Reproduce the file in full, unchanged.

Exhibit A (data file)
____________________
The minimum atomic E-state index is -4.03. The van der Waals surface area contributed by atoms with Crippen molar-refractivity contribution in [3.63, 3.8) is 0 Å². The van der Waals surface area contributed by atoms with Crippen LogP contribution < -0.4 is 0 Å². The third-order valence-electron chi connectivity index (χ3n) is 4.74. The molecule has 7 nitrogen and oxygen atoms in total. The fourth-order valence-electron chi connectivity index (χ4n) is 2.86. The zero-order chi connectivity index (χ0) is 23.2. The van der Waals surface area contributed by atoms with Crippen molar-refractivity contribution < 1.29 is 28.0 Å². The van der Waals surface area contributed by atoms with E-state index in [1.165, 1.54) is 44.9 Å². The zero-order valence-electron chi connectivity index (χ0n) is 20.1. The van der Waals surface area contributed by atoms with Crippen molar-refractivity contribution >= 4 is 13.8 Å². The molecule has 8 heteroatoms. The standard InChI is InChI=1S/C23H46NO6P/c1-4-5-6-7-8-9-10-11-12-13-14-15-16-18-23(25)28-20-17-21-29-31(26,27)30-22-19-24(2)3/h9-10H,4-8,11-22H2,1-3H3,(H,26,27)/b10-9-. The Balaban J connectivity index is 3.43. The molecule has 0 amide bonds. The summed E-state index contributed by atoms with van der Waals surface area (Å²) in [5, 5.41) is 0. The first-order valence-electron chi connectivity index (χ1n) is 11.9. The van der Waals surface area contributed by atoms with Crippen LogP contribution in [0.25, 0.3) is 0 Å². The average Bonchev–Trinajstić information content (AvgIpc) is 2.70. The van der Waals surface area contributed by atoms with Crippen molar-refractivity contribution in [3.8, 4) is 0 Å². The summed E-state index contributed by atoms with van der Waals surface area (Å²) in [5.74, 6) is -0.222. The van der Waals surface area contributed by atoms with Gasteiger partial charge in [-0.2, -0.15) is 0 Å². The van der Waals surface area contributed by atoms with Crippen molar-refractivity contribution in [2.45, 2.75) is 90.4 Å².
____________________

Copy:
The minimum atomic E-state index is -4.03. The van der Waals surface area contributed by atoms with Crippen molar-refractivity contribution in [3.63, 3.8) is 0 Å². The van der Waals surface area contributed by atoms with Crippen LogP contribution < -0.4 is 0 Å². The third-order valence-electron chi connectivity index (χ3n) is 4.74. The molecule has 7 nitrogen and oxygen atoms in total. The fourth-order valence-electron chi connectivity index (χ4n) is 2.86. The zero-order chi connectivity index (χ0) is 23.2. The van der Waals surface area contributed by atoms with Crippen molar-refractivity contribution < 1.29 is 28.0 Å². The van der Waals surface area contributed by atoms with E-state index in [1.165, 1.54) is 44.9 Å². The zero-order valence-electron chi connectivity index (χ0n) is 20.1. The van der Waals surface area contributed by atoms with Crippen molar-refractivity contribution >= 4 is 13.8 Å². The molecule has 8 heteroatoms. The standard InChI is InChI=1S/C23H46NO6P/c1-4-5-6-7-8-9-10-11-12-13-14-15-16-18-23(25)28-20-17-21-29-31(26,27)30-22-19-24(2)3/h9-10H,4-8,11-22H2,1-3H3,(H,26,27)/b10-9-. The Balaban J connectivity index is 3.43. The molecule has 0 amide bonds. The summed E-state index contributed by atoms with van der Waals surface area (Å²) in [5, 5.41) is 0. The first-order valence-electron chi connectivity index (χ1n) is 11.9. The van der Waals surface area contributed by atoms with Crippen LogP contribution in [0.25, 0.3) is 0 Å². The average Bonchev–Trinajstić information content (AvgIpc) is 2.70. The van der Waals surface area contributed by atoms with Crippen molar-refractivity contribution in [3.8, 4) is 0 Å². The summed E-state index contributed by atoms with van der Waals surface area (Å²) in [5.74, 6) is -0.222. The van der Waals surface area contributed by atoms with Gasteiger partial charge in [-0.2, -0.15) is 0 Å². The van der Waals surface area contributed by atoms with Crippen molar-refractivity contribution in [2.45, 2.75) is 90.4 Å².